Farewell, sweet prince. NASA’s Cassini spacecraft has returned its final images from Saturn, as it begins its death dive into the gas giant.
Cassini is now just hours away from entering Saturn’s atmosphere (you can watch live from mission control on NASA TV). It’s predicted to break apart at 6.32am EDT (11.32am BST), with its final signal being received back on Earth 83 minutes later at 7.55am EDT (12.55pm BST).
Before then, though, Cassini has returned some of its last views of Saturn and its moons. These include shots of the planet’s rings, the icy moon Enceladus, and close-ups of storms on Saturn.
We’ve been treated to some truly stunning images from Cassini over its 13 years at Saturn, so it’s pretty sad that these are the last new images of the gas giant and its moons we’ll see for the forseeable future.
Cassini is not taking images until its very final moments because the images are too large to send back in time before its demise. Instead, it will be gathering vital data with its other instruments that will only be possible thanks to this finale.
“The data rate is too low to send images along with the other high-value science,” Preston Dyches of NASA’s Jet Propulsion Laboratory told IFLScience.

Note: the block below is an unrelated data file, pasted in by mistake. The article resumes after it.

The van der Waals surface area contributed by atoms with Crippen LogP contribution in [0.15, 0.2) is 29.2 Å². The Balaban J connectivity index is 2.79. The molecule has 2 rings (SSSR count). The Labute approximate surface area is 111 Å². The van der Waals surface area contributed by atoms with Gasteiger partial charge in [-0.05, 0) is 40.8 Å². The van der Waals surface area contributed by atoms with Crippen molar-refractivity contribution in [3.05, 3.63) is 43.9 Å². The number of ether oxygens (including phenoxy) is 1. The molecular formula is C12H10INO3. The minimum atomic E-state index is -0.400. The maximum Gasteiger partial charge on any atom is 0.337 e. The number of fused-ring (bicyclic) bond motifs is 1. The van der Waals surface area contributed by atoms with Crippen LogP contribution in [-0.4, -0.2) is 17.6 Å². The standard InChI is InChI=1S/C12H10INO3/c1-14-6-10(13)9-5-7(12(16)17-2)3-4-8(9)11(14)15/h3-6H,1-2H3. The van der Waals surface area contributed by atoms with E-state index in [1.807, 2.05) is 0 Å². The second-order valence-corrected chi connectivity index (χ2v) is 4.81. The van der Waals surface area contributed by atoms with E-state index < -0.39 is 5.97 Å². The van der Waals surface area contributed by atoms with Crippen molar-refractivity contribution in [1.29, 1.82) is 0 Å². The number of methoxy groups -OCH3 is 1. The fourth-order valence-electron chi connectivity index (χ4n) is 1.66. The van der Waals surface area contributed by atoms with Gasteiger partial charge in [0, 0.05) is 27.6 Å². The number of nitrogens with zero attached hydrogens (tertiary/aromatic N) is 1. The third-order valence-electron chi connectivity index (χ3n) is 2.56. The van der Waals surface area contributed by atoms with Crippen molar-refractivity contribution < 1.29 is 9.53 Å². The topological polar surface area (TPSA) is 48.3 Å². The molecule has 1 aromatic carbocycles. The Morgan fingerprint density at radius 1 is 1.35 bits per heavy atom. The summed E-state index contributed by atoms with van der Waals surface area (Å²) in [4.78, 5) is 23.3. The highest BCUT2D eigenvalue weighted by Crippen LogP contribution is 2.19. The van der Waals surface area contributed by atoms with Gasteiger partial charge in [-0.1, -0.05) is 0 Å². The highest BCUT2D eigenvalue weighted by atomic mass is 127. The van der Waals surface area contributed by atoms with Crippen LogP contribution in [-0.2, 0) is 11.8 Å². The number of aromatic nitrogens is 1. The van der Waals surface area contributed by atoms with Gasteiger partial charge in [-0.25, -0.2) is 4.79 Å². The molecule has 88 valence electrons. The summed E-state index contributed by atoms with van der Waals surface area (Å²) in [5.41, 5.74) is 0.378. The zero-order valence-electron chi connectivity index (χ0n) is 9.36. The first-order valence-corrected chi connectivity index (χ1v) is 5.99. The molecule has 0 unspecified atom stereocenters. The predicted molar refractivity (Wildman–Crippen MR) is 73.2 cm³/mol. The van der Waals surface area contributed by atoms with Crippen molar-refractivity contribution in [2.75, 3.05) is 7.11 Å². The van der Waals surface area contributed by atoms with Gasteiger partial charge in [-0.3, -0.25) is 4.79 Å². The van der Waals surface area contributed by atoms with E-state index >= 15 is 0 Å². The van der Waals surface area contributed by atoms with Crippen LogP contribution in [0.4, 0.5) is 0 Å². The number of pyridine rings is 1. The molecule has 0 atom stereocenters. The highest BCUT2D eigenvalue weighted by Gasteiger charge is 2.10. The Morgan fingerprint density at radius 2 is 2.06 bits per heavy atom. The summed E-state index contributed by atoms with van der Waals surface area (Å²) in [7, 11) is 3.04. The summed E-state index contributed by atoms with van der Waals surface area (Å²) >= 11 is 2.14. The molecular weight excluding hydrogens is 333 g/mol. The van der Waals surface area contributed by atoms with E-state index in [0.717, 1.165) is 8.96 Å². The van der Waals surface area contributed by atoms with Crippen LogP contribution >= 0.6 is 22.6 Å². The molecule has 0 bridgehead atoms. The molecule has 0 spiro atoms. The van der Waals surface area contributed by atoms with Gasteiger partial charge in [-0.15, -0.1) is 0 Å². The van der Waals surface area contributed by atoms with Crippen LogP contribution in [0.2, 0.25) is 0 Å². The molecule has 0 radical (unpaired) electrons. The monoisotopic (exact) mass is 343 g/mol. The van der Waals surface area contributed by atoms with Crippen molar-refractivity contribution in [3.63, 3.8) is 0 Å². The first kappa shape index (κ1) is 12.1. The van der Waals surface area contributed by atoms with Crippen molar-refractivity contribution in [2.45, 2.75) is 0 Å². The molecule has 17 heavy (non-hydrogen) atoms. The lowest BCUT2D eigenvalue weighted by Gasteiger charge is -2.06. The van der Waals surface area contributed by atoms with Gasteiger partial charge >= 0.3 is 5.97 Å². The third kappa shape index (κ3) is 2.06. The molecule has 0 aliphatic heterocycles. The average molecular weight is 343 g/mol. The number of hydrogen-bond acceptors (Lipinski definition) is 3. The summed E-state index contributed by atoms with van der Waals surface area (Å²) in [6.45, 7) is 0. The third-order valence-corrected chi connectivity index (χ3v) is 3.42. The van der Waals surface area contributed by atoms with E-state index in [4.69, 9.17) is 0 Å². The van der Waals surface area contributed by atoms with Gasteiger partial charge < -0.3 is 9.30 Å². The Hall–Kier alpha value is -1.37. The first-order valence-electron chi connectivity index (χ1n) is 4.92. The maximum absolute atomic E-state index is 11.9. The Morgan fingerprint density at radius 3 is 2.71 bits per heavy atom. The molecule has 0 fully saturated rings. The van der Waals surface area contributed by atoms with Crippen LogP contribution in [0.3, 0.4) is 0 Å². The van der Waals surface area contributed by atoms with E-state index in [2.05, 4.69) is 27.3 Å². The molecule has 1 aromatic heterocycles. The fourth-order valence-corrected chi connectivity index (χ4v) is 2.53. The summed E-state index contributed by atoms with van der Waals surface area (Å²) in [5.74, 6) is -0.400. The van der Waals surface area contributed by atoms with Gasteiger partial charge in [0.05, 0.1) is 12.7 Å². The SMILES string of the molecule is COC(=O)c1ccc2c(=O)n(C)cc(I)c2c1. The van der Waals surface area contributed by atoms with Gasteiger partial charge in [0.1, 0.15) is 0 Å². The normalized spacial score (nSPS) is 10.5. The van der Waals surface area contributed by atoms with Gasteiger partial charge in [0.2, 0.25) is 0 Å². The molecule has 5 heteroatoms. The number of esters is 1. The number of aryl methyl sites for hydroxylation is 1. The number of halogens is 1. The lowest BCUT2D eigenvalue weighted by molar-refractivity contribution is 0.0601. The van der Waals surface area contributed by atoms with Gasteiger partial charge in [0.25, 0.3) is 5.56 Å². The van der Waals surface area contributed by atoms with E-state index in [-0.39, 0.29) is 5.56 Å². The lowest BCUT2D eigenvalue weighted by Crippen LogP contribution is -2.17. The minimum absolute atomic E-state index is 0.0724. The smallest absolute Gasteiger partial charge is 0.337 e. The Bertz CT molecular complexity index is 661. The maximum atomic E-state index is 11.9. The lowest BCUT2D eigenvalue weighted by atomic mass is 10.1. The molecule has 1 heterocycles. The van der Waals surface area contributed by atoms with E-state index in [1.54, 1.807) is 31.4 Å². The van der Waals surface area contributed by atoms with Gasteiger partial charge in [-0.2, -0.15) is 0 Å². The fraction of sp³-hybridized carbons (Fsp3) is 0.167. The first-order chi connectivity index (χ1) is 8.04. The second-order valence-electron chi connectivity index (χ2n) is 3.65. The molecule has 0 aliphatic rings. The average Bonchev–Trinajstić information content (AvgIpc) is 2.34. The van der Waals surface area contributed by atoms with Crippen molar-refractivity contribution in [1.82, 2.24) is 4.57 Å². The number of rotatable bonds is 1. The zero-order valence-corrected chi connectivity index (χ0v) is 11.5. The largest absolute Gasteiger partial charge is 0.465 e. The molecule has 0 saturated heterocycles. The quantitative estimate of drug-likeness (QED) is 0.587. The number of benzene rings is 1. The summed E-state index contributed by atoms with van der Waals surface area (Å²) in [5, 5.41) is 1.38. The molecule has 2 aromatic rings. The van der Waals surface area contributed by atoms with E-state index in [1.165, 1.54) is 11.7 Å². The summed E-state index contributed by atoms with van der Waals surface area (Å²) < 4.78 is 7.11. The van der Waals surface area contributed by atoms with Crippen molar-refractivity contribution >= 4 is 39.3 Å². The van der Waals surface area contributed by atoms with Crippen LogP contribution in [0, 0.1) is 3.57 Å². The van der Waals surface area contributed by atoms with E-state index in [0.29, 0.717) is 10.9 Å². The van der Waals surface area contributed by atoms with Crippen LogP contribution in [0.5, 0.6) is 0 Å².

These dives will hopefully tell us more about how much material is in the rings. This should help us not only discover their origins, but also work out the amount of mass in the rings. Particle detectors on Cassini will also detect icy ring particles being funnelled into Saturn’s atmosphere by its magnetic field. Its mass spectrometer, meanwhile, will sample Saturn’s atmosphere, and tell us what’s its made of.
Cassini has taken more than 450,000 images since its mission at Saturn began in 2014. Some of these revealed lakes and seas on Titan, others revealed jets of water gushing from Enceladus, and more still showed us the incredible splendor of Saturn.
Those images will never go away. But this final batch of images will be the last time we ever get a view from Saturn’s orbit for the foreseeable future. No other mission to Saturn is currently in the works, although NASA is looking into sending a probe to Enceladus to hunt for signs of life.
In a few hours, Cassini will be gone, leaving Saturn devoid of humanity before George W Bush’s second term. These images serve as a reminder of just how incredible planetary exploration can be. Where will we go next?
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